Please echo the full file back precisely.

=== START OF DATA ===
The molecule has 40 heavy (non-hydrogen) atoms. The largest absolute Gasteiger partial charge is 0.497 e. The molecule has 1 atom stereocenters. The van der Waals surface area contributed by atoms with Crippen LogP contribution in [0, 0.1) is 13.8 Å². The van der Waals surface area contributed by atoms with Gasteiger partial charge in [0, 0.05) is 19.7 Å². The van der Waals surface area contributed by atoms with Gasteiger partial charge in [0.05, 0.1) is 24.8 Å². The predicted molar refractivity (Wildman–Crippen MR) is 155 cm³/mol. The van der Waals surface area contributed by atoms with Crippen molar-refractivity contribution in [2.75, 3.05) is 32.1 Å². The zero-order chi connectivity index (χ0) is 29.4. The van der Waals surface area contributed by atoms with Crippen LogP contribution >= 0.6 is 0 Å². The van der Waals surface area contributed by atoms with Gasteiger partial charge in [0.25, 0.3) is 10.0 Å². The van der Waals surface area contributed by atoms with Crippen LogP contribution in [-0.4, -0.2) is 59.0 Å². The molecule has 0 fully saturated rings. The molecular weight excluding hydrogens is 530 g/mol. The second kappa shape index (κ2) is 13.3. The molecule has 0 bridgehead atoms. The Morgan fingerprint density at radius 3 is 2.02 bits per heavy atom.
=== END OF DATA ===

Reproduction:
The molecule has 40 heavy (non-hydrogen) atoms. The largest absolute Gasteiger partial charge is 0.497 e. The molecule has 1 atom stereocenters. The van der Waals surface area contributed by atoms with Crippen LogP contribution in [0, 0.1) is 13.8 Å². The van der Waals surface area contributed by atoms with Gasteiger partial charge in [0, 0.05) is 19.7 Å². The van der Waals surface area contributed by atoms with Gasteiger partial charge in [0.05, 0.1) is 24.8 Å². The predicted molar refractivity (Wildman–Crippen MR) is 155 cm³/mol. The van der Waals surface area contributed by atoms with Crippen molar-refractivity contribution in [2.75, 3.05) is 32.1 Å². The zero-order chi connectivity index (χ0) is 29.4. The van der Waals surface area contributed by atoms with Crippen LogP contribution >= 0.6 is 0 Å². The van der Waals surface area contributed by atoms with Gasteiger partial charge in [0.25, 0.3) is 10.0 Å². The van der Waals surface area contributed by atoms with Crippen LogP contribution in [-0.4, -0.2) is 59.0 Å². The molecule has 0 fully saturated rings. The molecular weight excluding hydrogens is 530 g/mol. The second kappa shape index (κ2) is 13.3. The molecule has 0 bridgehead atoms. The Morgan fingerprint density at radius 3 is 2.02 bits per heavy atom.